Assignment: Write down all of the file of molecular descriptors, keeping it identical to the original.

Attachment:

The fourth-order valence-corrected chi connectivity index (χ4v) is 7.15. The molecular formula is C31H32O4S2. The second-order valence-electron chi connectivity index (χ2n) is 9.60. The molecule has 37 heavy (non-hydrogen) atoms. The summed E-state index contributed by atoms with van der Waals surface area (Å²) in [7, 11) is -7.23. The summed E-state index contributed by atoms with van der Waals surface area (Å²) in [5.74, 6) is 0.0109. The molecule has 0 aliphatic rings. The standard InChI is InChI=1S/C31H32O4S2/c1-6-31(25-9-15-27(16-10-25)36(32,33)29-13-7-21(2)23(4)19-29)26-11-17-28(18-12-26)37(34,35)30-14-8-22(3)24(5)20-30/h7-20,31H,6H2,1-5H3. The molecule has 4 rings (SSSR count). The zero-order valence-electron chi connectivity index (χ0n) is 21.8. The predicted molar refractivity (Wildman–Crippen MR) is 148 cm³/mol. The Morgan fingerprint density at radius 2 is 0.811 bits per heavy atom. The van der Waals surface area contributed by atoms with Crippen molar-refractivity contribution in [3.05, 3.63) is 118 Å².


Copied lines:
The fourth-order valence-corrected chi connectivity index (χ4v) is 7.15. The molecular formula is C31H32O4S2. The second-order valence-electron chi connectivity index (χ2n) is 9.60. The molecule has 37 heavy (non-hydrogen) atoms. The summed E-state index contributed by atoms with van der Waals surface area (Å²) in [7, 11) is -7.23. The summed E-state index contributed by atoms with van der Waals surface area (Å²) in [5.74, 6) is 0.0109. The molecule has 0 aliphatic rings. The standard InChI is InChI=1S/C31H32O4S2/c1-6-31(25-9-15-27(16-10-25)36(32,33)29-13-7-21(2)23(4)19-29)26-11-17-28(18-12-26)37(34,35)30-14-8-22(3)24(5)20-30/h7-20,31H,6H2,1-5H3. The molecule has 4 rings (SSSR count). The zero-order valence-electron chi connectivity index (χ0n) is 21.8. The predicted molar refractivity (Wildman–Crippen MR) is 148 cm³/mol. The Morgan fingerprint density at radius 2 is 0.811 bits per heavy atom. The van der Waals surface area contributed by atoms with Crippen molar-refractivity contribution in [3.05, 3.63) is 118 Å².